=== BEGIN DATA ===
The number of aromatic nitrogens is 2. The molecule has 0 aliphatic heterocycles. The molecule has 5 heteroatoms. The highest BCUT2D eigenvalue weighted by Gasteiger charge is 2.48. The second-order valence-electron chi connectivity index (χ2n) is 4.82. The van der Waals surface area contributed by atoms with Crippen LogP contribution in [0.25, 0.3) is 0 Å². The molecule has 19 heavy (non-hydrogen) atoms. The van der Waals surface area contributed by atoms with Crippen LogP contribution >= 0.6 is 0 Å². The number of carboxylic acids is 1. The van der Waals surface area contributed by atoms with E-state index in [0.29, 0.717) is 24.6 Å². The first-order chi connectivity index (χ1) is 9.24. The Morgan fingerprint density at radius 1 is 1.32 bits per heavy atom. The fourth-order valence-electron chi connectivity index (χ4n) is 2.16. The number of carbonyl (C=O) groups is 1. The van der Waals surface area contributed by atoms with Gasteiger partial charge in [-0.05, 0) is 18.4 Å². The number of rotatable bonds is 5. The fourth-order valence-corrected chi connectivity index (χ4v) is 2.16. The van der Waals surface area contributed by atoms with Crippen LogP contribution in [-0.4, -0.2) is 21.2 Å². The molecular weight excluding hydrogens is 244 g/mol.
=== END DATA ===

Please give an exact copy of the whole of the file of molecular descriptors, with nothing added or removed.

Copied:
The number of aromatic nitrogens is 2. The molecule has 0 aliphatic heterocycles. The molecule has 5 heteroatoms. The highest BCUT2D eigenvalue weighted by Gasteiger charge is 2.48. The second-order valence-electron chi connectivity index (χ2n) is 4.82. The van der Waals surface area contributed by atoms with Crippen LogP contribution in [0.25, 0.3) is 0 Å². The molecule has 19 heavy (non-hydrogen) atoms. The van der Waals surface area contributed by atoms with Crippen LogP contribution >= 0.6 is 0 Å². The number of carboxylic acids is 1. The van der Waals surface area contributed by atoms with E-state index in [0.29, 0.717) is 24.6 Å². The first-order chi connectivity index (χ1) is 9.24. The Morgan fingerprint density at radius 1 is 1.32 bits per heavy atom. The fourth-order valence-electron chi connectivity index (χ4n) is 2.16. The number of carbonyl (C=O) groups is 1. The van der Waals surface area contributed by atoms with Gasteiger partial charge in [-0.05, 0) is 18.4 Å². The number of rotatable bonds is 5. The fourth-order valence-corrected chi connectivity index (χ4v) is 2.16. The van der Waals surface area contributed by atoms with Crippen LogP contribution in [-0.4, -0.2) is 21.2 Å². The molecular weight excluding hydrogens is 244 g/mol.